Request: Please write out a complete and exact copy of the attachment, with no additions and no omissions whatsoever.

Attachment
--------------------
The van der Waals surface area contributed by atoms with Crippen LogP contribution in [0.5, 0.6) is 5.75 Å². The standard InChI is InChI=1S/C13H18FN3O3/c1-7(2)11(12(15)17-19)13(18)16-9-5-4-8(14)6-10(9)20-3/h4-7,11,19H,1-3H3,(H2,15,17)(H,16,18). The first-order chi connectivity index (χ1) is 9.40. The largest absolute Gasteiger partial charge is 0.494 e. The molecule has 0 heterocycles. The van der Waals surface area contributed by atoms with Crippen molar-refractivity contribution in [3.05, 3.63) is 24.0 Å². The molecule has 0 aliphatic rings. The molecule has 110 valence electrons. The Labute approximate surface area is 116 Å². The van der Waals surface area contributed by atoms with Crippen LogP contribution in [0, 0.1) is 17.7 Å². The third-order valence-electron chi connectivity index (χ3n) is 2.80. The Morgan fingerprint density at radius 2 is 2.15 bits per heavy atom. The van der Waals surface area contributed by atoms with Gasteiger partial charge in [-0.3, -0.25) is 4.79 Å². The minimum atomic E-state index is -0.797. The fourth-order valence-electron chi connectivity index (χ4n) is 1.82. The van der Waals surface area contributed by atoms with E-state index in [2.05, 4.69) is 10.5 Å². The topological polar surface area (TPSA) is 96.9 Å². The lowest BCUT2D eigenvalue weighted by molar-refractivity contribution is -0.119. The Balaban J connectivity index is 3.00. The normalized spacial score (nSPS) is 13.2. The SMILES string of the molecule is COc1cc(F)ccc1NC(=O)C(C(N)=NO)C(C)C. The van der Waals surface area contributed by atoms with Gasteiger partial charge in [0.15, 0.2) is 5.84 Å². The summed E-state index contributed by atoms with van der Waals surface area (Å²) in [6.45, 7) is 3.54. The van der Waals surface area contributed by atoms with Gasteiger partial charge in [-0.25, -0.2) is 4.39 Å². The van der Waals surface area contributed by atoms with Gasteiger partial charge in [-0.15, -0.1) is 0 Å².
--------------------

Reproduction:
The van der Waals surface area contributed by atoms with Crippen LogP contribution in [0.5, 0.6) is 5.75 Å². The standard InChI is InChI=1S/C13H18FN3O3/c1-7(2)11(12(15)17-19)13(18)16-9-5-4-8(14)6-10(9)20-3/h4-7,11,19H,1-3H3,(H2,15,17)(H,16,18). The first-order chi connectivity index (χ1) is 9.40. The largest absolute Gasteiger partial charge is 0.494 e. The molecule has 0 heterocycles. The van der Waals surface area contributed by atoms with Crippen molar-refractivity contribution in [3.05, 3.63) is 24.0 Å². The molecule has 0 aliphatic rings. The molecule has 110 valence electrons. The Labute approximate surface area is 116 Å². The van der Waals surface area contributed by atoms with Crippen LogP contribution in [0, 0.1) is 17.7 Å². The third-order valence-electron chi connectivity index (χ3n) is 2.80. The Morgan fingerprint density at radius 2 is 2.15 bits per heavy atom. The van der Waals surface area contributed by atoms with Gasteiger partial charge in [-0.3, -0.25) is 4.79 Å². The minimum atomic E-state index is -0.797. The fourth-order valence-electron chi connectivity index (χ4n) is 1.82. The van der Waals surface area contributed by atoms with E-state index in [2.05, 4.69) is 10.5 Å². The topological polar surface area (TPSA) is 96.9 Å². The lowest BCUT2D eigenvalue weighted by molar-refractivity contribution is -0.119. The Balaban J connectivity index is 3.00. The normalized spacial score (nSPS) is 13.2. The SMILES string of the molecule is COc1cc(F)ccc1NC(=O)C(C(N)=NO)C(C)C. The van der Waals surface area contributed by atoms with Gasteiger partial charge in [0.15, 0.2) is 5.84 Å². The summed E-state index contributed by atoms with van der Waals surface area (Å²) in [6.45, 7) is 3.54. The van der Waals surface area contributed by atoms with Gasteiger partial charge in [-0.25, -0.2) is 4.39 Å². The van der Waals surface area contributed by atoms with Gasteiger partial charge in [-0.15, -0.1) is 0 Å².